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3 hours ago, Widder, SASS #59054 said:

It might be a young corn snake (grey corn snake)  

 

If the scales on its belly are DIVIDED from anal to tail, its non-poisonous.

If the scales on its belly are straight from anal to tail, its poisonous.

 

I wouldn't kill it just yet.

 

..........Widder

 

Receptionist “How can I help you, Sit?”

Kit “A snake bit me and I think it’s poisonous!”

Receptionist “ Why do you think that?”

Kit “I got two holes in my arm, like fang marks.”

Receptionist “How did you encounter the snake?”

”Well, I was tryin’ to roll it over to look at it’s belly and WHAM! It got me. Bit me hard”

The receptionist hands Kit a small piece of card stock.

”Sir, here’s your sign....” :P

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Mobile mouse trap. Leave him be.

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Thank you all for the SASSpedia breakdown on snake ID.

The "funnies" were a nice touch.

I did some additional research online, asked the snake several questions,  specifically how he got on our property, ie. "Did you cross the border illegally?", to which he didn't respond, of course.

Downloaded an APP to assist:

2020_11_15_08_27_27.jpg.c0998ec6d69566feff262bfaa1b826c3.jpg

Got a reply that it was a "juvenile black racer". Looks like this:

2020_11_14_04_33_41.jpg.2cd1bbea0c70ed4ec0af005be1ad82c4.jpg

 

My snake looks like this:

2020_11_14_04_30_59.jpg.ef9f03e0702e76b71e24af2b2305d019.jpg

 

The closest guess by SASSepedia was the grey rat snake which looks like this:

DSC00991.JPG.jpg.17eabfb7f99714ec3b0a4a47b4f015a4.jpg

 

The description of the grey rat snake says it has a "stripe" running from the back of the eye to the rear of the jaw opening, which my snake doesn't have.

The markings on the belly with their distinctive orange color ...

20201114_151956.thumb.jpg.a9178a8beee64fbb02bb37a46a3dab2a.jpg

 

....makes me go with the racer ID.

Either way, I returned his passport, and sent him on his way.

20201114_152202.thumb.jpg.ea15b3e4b24ee5ed96c7ef5d18b48b13.jpg

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It's really Charlie Crist in his true form.

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2 minutes ago, Cypress Sun said:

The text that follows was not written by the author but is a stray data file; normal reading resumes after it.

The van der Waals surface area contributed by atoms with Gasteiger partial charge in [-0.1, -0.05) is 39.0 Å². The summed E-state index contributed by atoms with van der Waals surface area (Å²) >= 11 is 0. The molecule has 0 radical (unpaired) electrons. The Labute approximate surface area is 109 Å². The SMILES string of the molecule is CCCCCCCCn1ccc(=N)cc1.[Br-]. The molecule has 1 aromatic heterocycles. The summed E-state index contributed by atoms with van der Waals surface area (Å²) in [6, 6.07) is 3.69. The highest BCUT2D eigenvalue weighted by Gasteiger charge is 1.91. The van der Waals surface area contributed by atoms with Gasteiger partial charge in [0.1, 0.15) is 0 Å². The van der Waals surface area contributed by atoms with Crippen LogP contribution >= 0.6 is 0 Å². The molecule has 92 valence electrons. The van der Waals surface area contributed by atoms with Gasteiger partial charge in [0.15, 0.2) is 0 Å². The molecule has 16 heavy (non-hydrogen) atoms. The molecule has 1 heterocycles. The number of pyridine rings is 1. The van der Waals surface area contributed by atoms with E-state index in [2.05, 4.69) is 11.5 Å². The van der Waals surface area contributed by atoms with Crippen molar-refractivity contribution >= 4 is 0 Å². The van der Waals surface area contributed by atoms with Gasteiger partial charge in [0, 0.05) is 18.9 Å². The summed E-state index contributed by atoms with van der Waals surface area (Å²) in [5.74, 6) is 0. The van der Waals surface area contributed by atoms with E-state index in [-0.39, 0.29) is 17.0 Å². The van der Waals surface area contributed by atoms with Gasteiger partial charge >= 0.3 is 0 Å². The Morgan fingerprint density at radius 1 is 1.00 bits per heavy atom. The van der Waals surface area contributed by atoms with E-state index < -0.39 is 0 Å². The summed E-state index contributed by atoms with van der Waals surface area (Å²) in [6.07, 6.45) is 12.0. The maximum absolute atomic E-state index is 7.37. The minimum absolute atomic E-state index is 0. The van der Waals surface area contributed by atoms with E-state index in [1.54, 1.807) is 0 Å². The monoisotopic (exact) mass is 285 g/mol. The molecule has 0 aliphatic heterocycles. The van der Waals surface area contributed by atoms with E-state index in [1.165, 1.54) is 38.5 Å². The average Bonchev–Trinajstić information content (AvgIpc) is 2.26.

It's really Charlie Crist in his true form.

Insulting snakes this way should be forbidden. ;)
 

 

 

Edited by Pat Riot, SASS #13748
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13 hours ago, Widder, SASS #59054 said:

That snake really don't need an I.D. cause everybody knows just looking at it that its a snake.  :D

 

..........Widder

 

It's always preferable to positively ID a target. ;)

JHC

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18 hours ago, Doc Shapiro said:

We do put the dogs through rattlesnake avoidance training every year.  It works. 

 

What's that? 

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A friend of mine tried to relocate a rattlesnake off his property years ago following his divorce. As you might guess, he got bit. Luckily, his neighbor was hope and took him to the local hospital. By the time he got to the ER, his vision was going. They did not have antivenom. Put him in an ambulance and sent him to another hospital that did. He lost consciousness on the way to the other hospital. Once there, they administered the antivenom and...he had an allergic reaction. Was in a coma for 3 days. Did fully recover, luckily. 

 

I don't relocate rattlers.

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I've already told my copperhead story.  Aside from the venomous, the only thing wrong with a snake is the startle factor.

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34 minutes ago, MizPete said:

I've already told my copperhead story.  Aside from the venomous, the only thing wrong with a snake is the startle factor.

Years ago, riding with the kids on bikes on a paved bike path through the woods, a copperhead crossed the path behind me,  just as I was passing it. My 6 year old daughter was on her bike behind me, and by the time I passed the snake and turned around to warn the kids, she was running over the snake, and both continued on their ways. None of the kids saw the snake, and I didn't stop until we were about 50 yards past it. When I told them, of course they wanted to go look for it. I wisely said no.

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On 11/14/2020 at 8:29 PM, Widder, SASS #59054 said:

It might be a young corn snake (grey corn snake)  

 

If the scales on its belly are DIVIDED from anal to tail, its non-poisonous.

If the scales on its belly are straight from anal to tail, its poisonous.

 

I wouldn't kill it just yet.

 

..........Widder

 

So u want us to turn it over to see if it's poisonous? 

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404671DD-8D13-4F80-AF2F-6D0D11972719.thumb.jpeg.02a01c019ad565757aaa176a5950503d.jpeg

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2 hours ago, Hells Comin said:

So u want us to turn it over to see if it's poisonous? 

 

He probably could care less is it's poisonous or not. He just want to watch you turning over a snake.;)

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We found this little tiny snake once, couldn't have been but 3 inches long.  It was belly up.  We tried to turn it over to identify it and it flipped itself right back over.  Over and over again.  It didn't try to run, I guess it was trying to play dead and it was pretty darn insistent about being dead.  Never did manage to see the pattern on it's back, just it's white underbelly.  I guess I should have checked it's anal scales to find out of it was poisonous.